Visiting Scotland's North Coast? Make sure to add Dunrobin Castle to your itinerary.
The Scottish Highlands are home to arguably one of the most dramatic coastlines in the world, not to mention rich history, epic battles, and storied architecture.
Driving through the region, you feel like you’re a world away from the frenzied, urban energy of Edinburgh, and wonderfully so—quaint fishing villages, cafes, and dramatic castles make the highlands a stunning getaway.
Dunrobin Castle: What’s it all about?
Dunrobin Castle is a quintessential romantic castle and the ancestral home of the Earls and Dukes of Sutherland.
It’s a castle that feels like it ought to belong in a fairytale and a must-see for anyone traveling through the highlands. It’s located on the east coast of the northern highlands, just north of Golspie and Dornoch villages.
Resembling a French chateau with dramatic conical spires, it’s perched majestically on a hill overlooking the sea. Dunrobin is definitely a good way to channel old Scotland!
The castle contains an impressive 189 rooms that have all been decorated extravagantly (and remain perfectly preserved).
From inside the castle, you can get some fabulous views of the sea and the surrounding gardens; and a walk through those gardens will prove no less spectacular as falcons soar above your head thanks to a daily falconry display—the only of its kind in the region!
What makes Dunrobin so special is the fact that you can walk through it and the surrounding gardens without feeling like you’re visiting a museum—the rooms, though lavish, feel authentic and welcoming in their presentation rather than contrived.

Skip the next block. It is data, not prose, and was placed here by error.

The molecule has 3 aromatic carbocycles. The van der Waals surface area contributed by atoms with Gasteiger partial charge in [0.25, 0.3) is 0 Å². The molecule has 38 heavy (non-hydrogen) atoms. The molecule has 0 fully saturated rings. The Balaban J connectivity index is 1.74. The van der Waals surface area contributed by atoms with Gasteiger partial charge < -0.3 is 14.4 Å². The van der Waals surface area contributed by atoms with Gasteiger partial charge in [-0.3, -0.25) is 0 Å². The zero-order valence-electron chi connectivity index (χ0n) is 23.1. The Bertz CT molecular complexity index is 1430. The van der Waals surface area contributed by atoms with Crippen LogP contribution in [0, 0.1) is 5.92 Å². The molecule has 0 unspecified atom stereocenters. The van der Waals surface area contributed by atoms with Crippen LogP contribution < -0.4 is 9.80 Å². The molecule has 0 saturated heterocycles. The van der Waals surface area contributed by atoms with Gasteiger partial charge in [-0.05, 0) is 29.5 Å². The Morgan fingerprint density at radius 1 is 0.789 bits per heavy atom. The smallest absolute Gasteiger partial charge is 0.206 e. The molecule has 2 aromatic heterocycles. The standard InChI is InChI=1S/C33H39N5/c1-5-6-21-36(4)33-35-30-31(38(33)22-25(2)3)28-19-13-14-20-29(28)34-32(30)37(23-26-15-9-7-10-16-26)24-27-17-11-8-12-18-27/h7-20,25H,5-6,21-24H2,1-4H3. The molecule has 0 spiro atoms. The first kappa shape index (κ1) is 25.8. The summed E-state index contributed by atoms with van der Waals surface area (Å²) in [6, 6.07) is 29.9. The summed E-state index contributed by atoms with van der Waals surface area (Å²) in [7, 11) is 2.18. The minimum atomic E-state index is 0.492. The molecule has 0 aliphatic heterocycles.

Information is readily available to visitors, and the grounds are well-maintained and downright stunning. The whole property feels a bit like a Scottish Disney Castle.
The Middle Ages:
Dating back to the Middle Ages (circa the 1300s), Dunrobin Castle is one of the oldest continuously inhabited houses in Scotland, having been home to the Earls and Dukes of Sutherland, and then later used as a boarding school.
The building has undergone a number of changes since then, but a portion of the original structure is still visible from the interior courtyard.
Since the castle was built, ownership has been passed down to a variety of Sutherland royals who each added a particular flare, protection, and expansions with series of renovations.
A good portion of the original structure is still visible today; the oldest part of the castle, the tower-keep, remains vaulted on every floor and has walls two meters thick!
WW1 to Present Day
During World War I, the castle was used as a naval hospital and subsequently endured a fire that damaged a large part of its interior. Afterward, the main tower and clock tower were renovated to embody more of a Scottish Renaissance style.
The castle’s final incarnation prior to its public opening in 1973 was as a boys boarding school from 1965 to 1972.
To this day, the Sutherland family retains a private area of the house—but this part is not open to the public.